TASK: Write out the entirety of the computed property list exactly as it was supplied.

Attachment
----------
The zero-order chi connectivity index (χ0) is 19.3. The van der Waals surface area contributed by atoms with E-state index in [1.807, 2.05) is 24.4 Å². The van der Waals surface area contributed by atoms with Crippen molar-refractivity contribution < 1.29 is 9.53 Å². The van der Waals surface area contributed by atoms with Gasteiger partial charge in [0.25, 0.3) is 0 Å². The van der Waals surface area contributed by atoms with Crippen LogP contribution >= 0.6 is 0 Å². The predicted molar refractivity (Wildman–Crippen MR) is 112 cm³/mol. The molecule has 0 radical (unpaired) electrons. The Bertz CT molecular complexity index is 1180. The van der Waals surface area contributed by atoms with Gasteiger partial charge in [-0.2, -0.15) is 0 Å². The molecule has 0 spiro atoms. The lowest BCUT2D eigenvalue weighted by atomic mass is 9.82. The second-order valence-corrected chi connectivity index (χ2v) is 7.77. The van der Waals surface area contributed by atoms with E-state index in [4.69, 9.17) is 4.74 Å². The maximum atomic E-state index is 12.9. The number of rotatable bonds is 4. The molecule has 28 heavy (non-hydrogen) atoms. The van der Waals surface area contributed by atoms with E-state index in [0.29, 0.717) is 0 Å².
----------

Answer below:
The zero-order chi connectivity index (χ0) is 19.3. The van der Waals surface area contributed by atoms with E-state index in [1.807, 2.05) is 24.4 Å². The van der Waals surface area contributed by atoms with Crippen molar-refractivity contribution < 1.29 is 9.53 Å². The van der Waals surface area contributed by atoms with Gasteiger partial charge in [0.25, 0.3) is 0 Å². The van der Waals surface area contributed by atoms with Crippen LogP contribution >= 0.6 is 0 Å². The predicted molar refractivity (Wildman–Crippen MR) is 112 cm³/mol. The molecule has 0 radical (unpaired) electrons. The Bertz CT molecular complexity index is 1180. The van der Waals surface area contributed by atoms with Gasteiger partial charge in [-0.2, -0.15) is 0 Å². The molecule has 0 spiro atoms. The lowest BCUT2D eigenvalue weighted by atomic mass is 9.82. The second-order valence-corrected chi connectivity index (χ2v) is 7.77. The van der Waals surface area contributed by atoms with E-state index in [4.69, 9.17) is 4.74 Å². The maximum atomic E-state index is 12.9. The number of rotatable bonds is 4. The molecule has 28 heavy (non-hydrogen) atoms. The van der Waals surface area contributed by atoms with E-state index in [0.29, 0.717) is 0 Å².